Full Housepitality is all about the hospitality industry and making certain people are comfortable, safe and happy. Our industry is built upon the positive interaction of people in exchange for goods, services and employment. We pride ourselves on making certain that everyone has an equal opportunity to be a part of our industry. Full Housepitality is pleased to share Fullhouse of Hearts which has attached our company to the Autism Community as our focus of charitable organizations. Whether we are fund raising, pursuing special need students to work programs or educating the industry on handling a special needs traveler or working needs of this growing audience. We will do everything possible to make certain this class is protected while offering them a fair opportunity to be in the hospitality industry.
Some General Facts About Autism This handicap is not always visual or understood when it is mild version
About 1 percent of the world population has autism spectrum disorder.
Prevalence in the United States is estimated at 1 in 68 births.
More than 3.5 million Americans live with an autism spectrum disorder.
Prevalence of autism in U.S. children increased by 119.4 percent from 2000 (1 in 150) to 2010 (1 in 68). Autism is the fastest-growing developmental disability.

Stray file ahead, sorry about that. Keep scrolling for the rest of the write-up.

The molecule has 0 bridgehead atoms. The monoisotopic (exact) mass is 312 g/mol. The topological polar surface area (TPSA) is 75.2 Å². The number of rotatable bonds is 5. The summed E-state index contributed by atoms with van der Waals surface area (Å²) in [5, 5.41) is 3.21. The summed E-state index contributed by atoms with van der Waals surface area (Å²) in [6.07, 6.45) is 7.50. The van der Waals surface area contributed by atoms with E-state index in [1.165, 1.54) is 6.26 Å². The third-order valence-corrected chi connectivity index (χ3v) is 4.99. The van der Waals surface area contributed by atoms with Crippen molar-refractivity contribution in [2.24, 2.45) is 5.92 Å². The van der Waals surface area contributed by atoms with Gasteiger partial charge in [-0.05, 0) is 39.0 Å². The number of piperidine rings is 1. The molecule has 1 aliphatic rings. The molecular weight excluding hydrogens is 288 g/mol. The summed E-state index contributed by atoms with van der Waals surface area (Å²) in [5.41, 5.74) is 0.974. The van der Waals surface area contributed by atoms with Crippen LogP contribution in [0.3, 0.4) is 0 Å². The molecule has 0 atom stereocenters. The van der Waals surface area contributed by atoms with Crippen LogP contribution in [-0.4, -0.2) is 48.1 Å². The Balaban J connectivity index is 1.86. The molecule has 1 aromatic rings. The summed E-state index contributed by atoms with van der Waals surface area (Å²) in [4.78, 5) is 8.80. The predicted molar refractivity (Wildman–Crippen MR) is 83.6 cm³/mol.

Prevalence has increased by 6-15 percent each year from 2002 to 2010.
Autism services cost U.S. citizens $236-262 billion annually.
A majority of costs in the U.S. are in adult services – $175-196 billion, compared to $61-66 billion for children.
1 percent of the adult population of the United Kingdom has autism spectrum disorder. The U.S. cost of autism over the lifespan is about $2.4 million for a person with an intellectual disability, or $1.4 million for a person without intellectual disability.
35 percent of young adults (ages 19-23) with autism have not had a job or received postgraduate education after leaving high school.
It costs more than $8,600 extra per year to educate a student with autism. (The average cost of educating a student is about $12,000)
In June 2014, only 19.3 percent of people with disabilities in the U.S. were participating in the labor force – working or seeking work.
Of those, 12.9 percent were unemployed, meaning only 16.8 percent of the population with disabilities was employed. (By contrast, 69.3 percent of people without disabilities were in the labor force, and 65 percent of the population without disabilities was employed.